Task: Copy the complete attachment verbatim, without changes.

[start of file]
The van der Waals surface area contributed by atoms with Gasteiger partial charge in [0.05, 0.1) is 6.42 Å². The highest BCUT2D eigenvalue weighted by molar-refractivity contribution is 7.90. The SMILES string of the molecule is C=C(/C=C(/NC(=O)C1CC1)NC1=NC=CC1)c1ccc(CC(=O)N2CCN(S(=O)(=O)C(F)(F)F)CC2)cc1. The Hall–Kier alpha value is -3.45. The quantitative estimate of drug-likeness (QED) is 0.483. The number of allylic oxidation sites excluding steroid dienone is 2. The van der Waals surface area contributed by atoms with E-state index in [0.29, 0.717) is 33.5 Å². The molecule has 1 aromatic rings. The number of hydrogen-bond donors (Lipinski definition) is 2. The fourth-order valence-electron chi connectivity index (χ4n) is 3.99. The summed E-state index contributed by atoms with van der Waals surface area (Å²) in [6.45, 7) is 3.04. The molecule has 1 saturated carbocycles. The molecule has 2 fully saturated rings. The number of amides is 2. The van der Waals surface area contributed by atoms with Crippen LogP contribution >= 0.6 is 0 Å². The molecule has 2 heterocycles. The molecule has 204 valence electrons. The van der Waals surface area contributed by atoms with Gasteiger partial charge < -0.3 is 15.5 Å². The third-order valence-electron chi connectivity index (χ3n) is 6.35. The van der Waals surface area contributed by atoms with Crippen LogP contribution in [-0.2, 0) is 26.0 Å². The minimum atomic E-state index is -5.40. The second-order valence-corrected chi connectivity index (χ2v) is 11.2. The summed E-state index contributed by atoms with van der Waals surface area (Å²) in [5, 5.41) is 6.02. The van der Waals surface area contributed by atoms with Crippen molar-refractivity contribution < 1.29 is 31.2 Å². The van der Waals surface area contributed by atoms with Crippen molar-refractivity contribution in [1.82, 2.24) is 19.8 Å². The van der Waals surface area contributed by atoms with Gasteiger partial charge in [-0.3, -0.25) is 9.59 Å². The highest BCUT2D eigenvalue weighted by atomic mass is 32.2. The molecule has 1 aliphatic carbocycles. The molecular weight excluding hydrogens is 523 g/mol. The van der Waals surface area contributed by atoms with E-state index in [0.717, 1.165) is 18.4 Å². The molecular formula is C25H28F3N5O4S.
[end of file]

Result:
The van der Waals surface area contributed by atoms with Gasteiger partial charge in [0.05, 0.1) is 6.42 Å². The highest BCUT2D eigenvalue weighted by molar-refractivity contribution is 7.90. The SMILES string of the molecule is C=C(/C=C(/NC(=O)C1CC1)NC1=NC=CC1)c1ccc(CC(=O)N2CCN(S(=O)(=O)C(F)(F)F)CC2)cc1. The Hall–Kier alpha value is -3.45. The quantitative estimate of drug-likeness (QED) is 0.483. The number of allylic oxidation sites excluding steroid dienone is 2. The van der Waals surface area contributed by atoms with E-state index in [0.29, 0.717) is 33.5 Å². The molecule has 1 aromatic rings. The number of hydrogen-bond donors (Lipinski definition) is 2. The fourth-order valence-electron chi connectivity index (χ4n) is 3.99. The summed E-state index contributed by atoms with van der Waals surface area (Å²) in [6.45, 7) is 3.04. The molecule has 1 saturated carbocycles. The molecule has 2 fully saturated rings. The number of amides is 2. The van der Waals surface area contributed by atoms with Crippen LogP contribution >= 0.6 is 0 Å². The molecule has 2 heterocycles. The molecule has 204 valence electrons. The van der Waals surface area contributed by atoms with Gasteiger partial charge < -0.3 is 15.5 Å². The third-order valence-electron chi connectivity index (χ3n) is 6.35. The van der Waals surface area contributed by atoms with Crippen LogP contribution in [-0.2, 0) is 26.0 Å². The minimum atomic E-state index is -5.40. The second-order valence-corrected chi connectivity index (χ2v) is 11.2. The summed E-state index contributed by atoms with van der Waals surface area (Å²) in [5, 5.41) is 6.02. The van der Waals surface area contributed by atoms with Crippen molar-refractivity contribution < 1.29 is 31.2 Å². The van der Waals surface area contributed by atoms with Crippen molar-refractivity contribution in [1.82, 2.24) is 19.8 Å². The van der Waals surface area contributed by atoms with Gasteiger partial charge in [-0.3, -0.25) is 9.59 Å². The highest BCUT2D eigenvalue weighted by atomic mass is 32.2. The molecule has 1 aliphatic carbocycles. The molecular weight excluding hydrogens is 523 g/mol. The van der Waals surface area contributed by atoms with E-state index in [0.717, 1.165) is 18.4 Å². The molecular formula is C25H28F3N5O4S.